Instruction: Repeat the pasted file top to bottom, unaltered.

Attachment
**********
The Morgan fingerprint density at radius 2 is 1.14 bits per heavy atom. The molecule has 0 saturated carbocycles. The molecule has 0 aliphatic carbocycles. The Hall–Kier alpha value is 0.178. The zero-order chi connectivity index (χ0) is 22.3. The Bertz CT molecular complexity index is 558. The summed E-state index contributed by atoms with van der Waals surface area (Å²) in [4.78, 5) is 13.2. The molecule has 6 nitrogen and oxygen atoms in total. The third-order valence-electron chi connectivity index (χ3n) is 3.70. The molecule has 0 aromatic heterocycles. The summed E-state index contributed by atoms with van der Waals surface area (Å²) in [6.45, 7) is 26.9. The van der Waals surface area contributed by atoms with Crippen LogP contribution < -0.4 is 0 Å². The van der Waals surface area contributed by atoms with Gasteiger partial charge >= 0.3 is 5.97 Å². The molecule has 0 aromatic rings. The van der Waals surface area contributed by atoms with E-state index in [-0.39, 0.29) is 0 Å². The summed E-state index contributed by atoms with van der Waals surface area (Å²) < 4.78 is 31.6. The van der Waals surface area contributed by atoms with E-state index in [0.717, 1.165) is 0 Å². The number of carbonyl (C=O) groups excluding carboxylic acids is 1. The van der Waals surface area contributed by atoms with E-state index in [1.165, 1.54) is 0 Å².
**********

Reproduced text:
The Morgan fingerprint density at radius 2 is 1.14 bits per heavy atom. The molecule has 0 saturated carbocycles. The molecule has 0 aliphatic carbocycles. The Hall–Kier alpha value is 0.178. The zero-order chi connectivity index (χ0) is 22.3. The Bertz CT molecular complexity index is 558. The summed E-state index contributed by atoms with van der Waals surface area (Å²) in [4.78, 5) is 13.2. The molecule has 6 nitrogen and oxygen atoms in total. The third-order valence-electron chi connectivity index (χ3n) is 3.70. The molecule has 0 aromatic heterocycles. The summed E-state index contributed by atoms with van der Waals surface area (Å²) in [6.45, 7) is 26.9. The van der Waals surface area contributed by atoms with Crippen LogP contribution < -0.4 is 0 Å². The van der Waals surface area contributed by atoms with Gasteiger partial charge >= 0.3 is 5.97 Å². The molecule has 0 aromatic rings. The van der Waals surface area contributed by atoms with E-state index in [-0.39, 0.29) is 0 Å². The summed E-state index contributed by atoms with van der Waals surface area (Å²) < 4.78 is 31.6. The van der Waals surface area contributed by atoms with E-state index in [0.717, 1.165) is 0 Å². The number of carbonyl (C=O) groups excluding carboxylic acids is 1. The van der Waals surface area contributed by atoms with E-state index in [1.165, 1.54) is 0 Å².